Today was a pretty simple day at the hospital. We were at the University Hospital to follow up with Immunology and Shelbie's new dosing of IgG.
Our doc was pretty happy to see that Shelbie seemed much better than she was 3 months ago after having been through a rough biopsy and 6 weeks without IVIG, since we were transitioning care from local providers to specialists in Utah.
The question in his mind has been, are we doing more harm with the IgG treatments than we are good? He seems to be a real numbers guy and I often feel guarded when it comes to talking about lab results. There always seems to be a huge gap between her low, somewhat normal labs and the way she feels. It was good to have that 6 weeks without a treatment so we could see how she did. She was sick all the time and had to be on antibiotics. So, in my mind, it's a no brainer...the IgG replacement is definitely giving her a better quality of life. It also stabilizes her platelets which bounce around.
Our doc agreed and we will continue the plasma transfusions and reassess every 6 months.
But then...as we were getting ready to wrap things up, I mentioned that next week we are going back to sort out the pulmonary embolism Shelbie has and her heart issues. He was panicked when I mentioned that.
There is a black box warning on the Hizentra, the plasma brand we use that it can cause blood clots.
It's never easy. It was sort of a dramatic moment the way he addressed that news. He immediately made it clear that it could have been caused from the plasma. He made sure we understood the risk we were embarking on by continuing with this treatment plan.
I don't feel in my gut that it was caused by the plasma and I don't see that stopping it is going to be the best thing either. Clearly, we are between a rock and a hard place and he has no idea what the right answer is for Shelbie either. I don't imagine he will be wasting one second in meeting with our pulmonologist and cardiologist.
It does feel nice to know that we have a team that actually works together and communicates regularly and gets along. I haven't had to beat down some of the egos that providers can grow into so quickly it seems. It's so refreshing to be in the midst of doctors who don't feel like they are competing or trying to act like God.
At this point, it is just too soon to say where we stand with the blood clot issue.
It happens over and over again...as I sit in these appointments, I am filled with gratitude and clarity that my kids are clearly being cared for by a loving Father in Heaven. Shelbie's situation is so complex and life threatening but she has been given the gift of life. The gift to press forward with Faith. Some days, it can feel the opposite of that and certainly, it is one of those things that you don't see the gravity of the blessing until you see the weightiness of the trial...and...we try not to give the trial any attention until we sit in appointments like this and then, I am overcome with amazement at the blessings we nearly forgot to notice, let alone count.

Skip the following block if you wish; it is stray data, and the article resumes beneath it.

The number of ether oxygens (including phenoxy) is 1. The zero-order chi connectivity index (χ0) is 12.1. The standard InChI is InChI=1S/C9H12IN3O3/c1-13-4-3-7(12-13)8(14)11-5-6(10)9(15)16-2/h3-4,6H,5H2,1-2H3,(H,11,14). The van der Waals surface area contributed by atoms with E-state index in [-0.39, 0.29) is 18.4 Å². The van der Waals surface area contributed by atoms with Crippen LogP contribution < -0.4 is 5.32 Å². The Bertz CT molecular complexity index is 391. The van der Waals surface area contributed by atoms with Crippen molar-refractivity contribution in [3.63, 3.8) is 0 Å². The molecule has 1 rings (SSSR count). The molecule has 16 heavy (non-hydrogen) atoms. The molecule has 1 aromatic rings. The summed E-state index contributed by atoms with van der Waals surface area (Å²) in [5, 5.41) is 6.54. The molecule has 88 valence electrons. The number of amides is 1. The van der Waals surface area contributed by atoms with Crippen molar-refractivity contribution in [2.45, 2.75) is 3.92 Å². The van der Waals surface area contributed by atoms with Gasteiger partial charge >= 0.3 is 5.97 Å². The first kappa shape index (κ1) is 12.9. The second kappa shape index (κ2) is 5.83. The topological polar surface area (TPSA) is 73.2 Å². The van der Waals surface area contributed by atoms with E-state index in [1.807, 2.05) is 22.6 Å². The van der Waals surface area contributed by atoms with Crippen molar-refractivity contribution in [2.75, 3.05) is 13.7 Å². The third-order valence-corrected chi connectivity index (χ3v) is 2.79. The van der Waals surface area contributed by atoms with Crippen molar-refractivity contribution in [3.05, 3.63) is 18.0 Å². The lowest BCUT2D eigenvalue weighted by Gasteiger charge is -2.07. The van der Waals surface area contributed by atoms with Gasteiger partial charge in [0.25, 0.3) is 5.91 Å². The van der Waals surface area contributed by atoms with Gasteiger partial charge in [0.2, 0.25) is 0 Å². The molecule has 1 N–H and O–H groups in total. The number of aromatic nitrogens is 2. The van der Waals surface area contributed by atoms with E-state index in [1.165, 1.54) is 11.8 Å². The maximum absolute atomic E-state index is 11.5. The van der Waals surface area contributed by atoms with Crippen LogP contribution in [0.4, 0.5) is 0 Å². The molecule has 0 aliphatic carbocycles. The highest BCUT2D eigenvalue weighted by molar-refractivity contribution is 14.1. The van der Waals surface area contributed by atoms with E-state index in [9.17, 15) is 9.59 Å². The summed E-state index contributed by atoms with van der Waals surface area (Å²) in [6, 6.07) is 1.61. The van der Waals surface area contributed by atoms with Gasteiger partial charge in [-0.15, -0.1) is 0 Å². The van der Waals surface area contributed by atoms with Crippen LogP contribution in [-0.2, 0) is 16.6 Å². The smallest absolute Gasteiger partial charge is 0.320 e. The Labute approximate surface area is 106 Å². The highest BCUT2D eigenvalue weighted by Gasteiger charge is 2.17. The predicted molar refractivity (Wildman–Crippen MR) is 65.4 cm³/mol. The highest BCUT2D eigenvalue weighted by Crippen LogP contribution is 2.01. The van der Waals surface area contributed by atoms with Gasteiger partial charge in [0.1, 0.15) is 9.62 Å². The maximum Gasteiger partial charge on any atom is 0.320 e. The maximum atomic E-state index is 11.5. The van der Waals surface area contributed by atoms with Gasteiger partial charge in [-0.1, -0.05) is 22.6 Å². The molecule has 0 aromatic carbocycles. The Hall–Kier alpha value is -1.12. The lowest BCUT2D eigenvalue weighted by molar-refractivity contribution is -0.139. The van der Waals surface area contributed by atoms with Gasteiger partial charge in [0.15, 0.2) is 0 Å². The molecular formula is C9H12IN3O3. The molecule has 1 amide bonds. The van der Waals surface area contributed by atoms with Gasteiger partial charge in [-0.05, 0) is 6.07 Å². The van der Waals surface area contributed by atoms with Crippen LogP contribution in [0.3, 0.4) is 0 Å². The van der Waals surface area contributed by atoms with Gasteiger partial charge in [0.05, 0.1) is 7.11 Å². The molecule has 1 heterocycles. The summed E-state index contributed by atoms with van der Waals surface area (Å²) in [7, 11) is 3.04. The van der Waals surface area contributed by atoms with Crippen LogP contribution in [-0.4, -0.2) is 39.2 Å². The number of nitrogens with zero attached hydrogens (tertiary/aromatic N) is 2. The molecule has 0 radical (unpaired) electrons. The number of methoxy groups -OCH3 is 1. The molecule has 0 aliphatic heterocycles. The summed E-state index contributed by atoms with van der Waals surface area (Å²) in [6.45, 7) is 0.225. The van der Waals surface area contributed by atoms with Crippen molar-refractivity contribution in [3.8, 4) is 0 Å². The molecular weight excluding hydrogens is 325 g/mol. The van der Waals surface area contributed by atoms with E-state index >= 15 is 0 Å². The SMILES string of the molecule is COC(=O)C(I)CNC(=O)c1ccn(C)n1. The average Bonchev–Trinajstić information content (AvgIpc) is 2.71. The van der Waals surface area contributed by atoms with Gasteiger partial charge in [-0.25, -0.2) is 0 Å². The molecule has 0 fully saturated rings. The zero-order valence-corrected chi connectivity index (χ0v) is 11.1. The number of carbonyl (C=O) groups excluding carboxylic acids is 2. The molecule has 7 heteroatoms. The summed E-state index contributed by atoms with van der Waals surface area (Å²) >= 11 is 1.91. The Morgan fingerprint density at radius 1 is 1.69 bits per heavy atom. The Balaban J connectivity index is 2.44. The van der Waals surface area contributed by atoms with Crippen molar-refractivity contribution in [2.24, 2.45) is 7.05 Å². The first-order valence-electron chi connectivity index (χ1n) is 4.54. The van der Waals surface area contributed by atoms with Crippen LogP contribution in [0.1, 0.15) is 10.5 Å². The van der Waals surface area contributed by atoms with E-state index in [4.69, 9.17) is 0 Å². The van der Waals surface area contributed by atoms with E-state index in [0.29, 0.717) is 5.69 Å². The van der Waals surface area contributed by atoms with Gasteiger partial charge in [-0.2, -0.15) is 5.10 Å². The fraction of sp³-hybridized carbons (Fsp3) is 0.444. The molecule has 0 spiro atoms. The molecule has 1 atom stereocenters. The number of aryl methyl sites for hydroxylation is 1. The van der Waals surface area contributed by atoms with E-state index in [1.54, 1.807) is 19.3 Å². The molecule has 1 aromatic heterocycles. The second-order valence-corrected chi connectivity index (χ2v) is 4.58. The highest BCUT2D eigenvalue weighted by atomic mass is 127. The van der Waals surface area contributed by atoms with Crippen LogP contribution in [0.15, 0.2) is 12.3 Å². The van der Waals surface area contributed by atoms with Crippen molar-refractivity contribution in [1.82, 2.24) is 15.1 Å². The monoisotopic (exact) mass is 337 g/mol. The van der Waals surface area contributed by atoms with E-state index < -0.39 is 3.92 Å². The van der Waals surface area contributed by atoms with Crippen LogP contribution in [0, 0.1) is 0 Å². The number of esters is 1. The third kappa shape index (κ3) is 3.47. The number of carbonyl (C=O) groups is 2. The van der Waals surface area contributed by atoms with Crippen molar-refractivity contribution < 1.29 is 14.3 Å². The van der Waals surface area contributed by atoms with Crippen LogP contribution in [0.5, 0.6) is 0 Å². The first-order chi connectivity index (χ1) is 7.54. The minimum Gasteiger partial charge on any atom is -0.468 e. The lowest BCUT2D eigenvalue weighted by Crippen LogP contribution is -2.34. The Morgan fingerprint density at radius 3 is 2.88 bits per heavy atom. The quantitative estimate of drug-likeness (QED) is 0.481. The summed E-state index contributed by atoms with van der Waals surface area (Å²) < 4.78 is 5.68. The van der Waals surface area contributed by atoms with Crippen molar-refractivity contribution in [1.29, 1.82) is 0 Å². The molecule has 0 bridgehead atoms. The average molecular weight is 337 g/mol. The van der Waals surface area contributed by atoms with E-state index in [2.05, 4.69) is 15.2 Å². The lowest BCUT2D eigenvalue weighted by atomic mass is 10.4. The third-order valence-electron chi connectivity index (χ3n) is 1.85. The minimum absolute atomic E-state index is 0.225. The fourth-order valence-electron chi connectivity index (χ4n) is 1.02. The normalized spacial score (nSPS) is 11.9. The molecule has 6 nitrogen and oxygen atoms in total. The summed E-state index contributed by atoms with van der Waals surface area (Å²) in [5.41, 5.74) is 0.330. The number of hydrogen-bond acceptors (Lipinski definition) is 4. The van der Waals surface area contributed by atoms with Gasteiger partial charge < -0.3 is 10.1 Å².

Guess what...today, we encountered another ruckus at the hospital that required the police to show up! Twice in a month. What are the odds of that? We were waiting in the lobby, at Starbucks because we arrived a little early. A man went up to the counter and was being incredibly mean and using the most obscene language to the workers. A woman beside him suggested he calm down. That started a shouting match and extreme language and escalating anger ensued. The man left and Starbuck's gave the woman a free drink. The police showed up and the woman slipped away so she wouldn't get in trouble. The police literally walked past her, nearly brushing up against her in the crowd of people. She was right under their nose but had no idea. There's an analogy in there somewhere. It was interesting to see this all unfold but still, with all the violence in this country today, I was a little worried that things could have gotten out of hand.
Well...that was that. I am wiped out. Completely exhausted. I don't even remember driving the last hour to get home.